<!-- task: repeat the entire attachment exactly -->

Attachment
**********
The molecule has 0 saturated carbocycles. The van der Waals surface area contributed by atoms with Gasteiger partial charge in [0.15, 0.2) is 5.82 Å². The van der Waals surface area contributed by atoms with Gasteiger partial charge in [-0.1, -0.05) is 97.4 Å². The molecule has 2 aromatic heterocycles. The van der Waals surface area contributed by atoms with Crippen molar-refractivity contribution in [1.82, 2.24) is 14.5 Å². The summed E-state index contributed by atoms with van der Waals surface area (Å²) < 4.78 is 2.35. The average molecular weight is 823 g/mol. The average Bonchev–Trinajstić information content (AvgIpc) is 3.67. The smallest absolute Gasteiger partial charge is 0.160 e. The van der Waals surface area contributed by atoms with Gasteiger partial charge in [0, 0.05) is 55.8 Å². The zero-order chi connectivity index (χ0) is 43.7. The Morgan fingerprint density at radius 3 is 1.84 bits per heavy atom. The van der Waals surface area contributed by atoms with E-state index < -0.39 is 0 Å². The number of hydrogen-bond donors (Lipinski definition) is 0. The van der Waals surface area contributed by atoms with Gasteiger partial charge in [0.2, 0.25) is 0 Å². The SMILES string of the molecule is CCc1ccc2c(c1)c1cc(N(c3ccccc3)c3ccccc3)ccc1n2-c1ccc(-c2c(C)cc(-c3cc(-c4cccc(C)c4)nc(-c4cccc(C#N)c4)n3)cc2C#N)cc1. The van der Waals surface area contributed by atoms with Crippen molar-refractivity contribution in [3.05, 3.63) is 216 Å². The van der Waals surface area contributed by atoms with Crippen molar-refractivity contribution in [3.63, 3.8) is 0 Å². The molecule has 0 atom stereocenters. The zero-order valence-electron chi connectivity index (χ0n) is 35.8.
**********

The molecule has 0 saturated carbocycles. The van der Waals surface area contributed by atoms with Gasteiger partial charge in [0.15, 0.2) is 5.82 Å². The van der Waals surface area contributed by atoms with Gasteiger partial charge in [-0.1, -0.05) is 97.4 Å². The molecule has 2 aromatic heterocycles. The van der Waals surface area contributed by atoms with Crippen molar-refractivity contribution in [1.82, 2.24) is 14.5 Å². The summed E-state index contributed by atoms with van der Waals surface area (Å²) < 4.78 is 2.35. The average molecular weight is 823 g/mol. The average Bonchev–Trinajstić information content (AvgIpc) is 3.67. The smallest absolute Gasteiger partial charge is 0.160 e. The van der Waals surface area contributed by atoms with Gasteiger partial charge in [0, 0.05) is 55.8 Å². The zero-order chi connectivity index (χ0) is 43.7. The Morgan fingerprint density at radius 3 is 1.84 bits per heavy atom. The van der Waals surface area contributed by atoms with E-state index < -0.39 is 0 Å². The number of hydrogen-bond donors (Lipinski definition) is 0. The van der Waals surface area contributed by atoms with Gasteiger partial charge in [0.2, 0.25) is 0 Å². The SMILES string of the molecule is CCc1ccc2c(c1)c1cc(N(c3ccccc3)c3ccccc3)ccc1n2-c1ccc(-c2c(C)cc(-c3cc(-c4cccc(C)c4)nc(-c4cccc(C#N)c4)n3)cc2C#N)cc1. The van der Waals surface area contributed by atoms with Crippen molar-refractivity contribution in [3.05, 3.63) is 216 Å². The van der Waals surface area contributed by atoms with Crippen molar-refractivity contribution in [3.63, 3.8) is 0 Å². The molecule has 0 atom stereocenters. The zero-order valence-electron chi connectivity index (χ0n) is 35.8.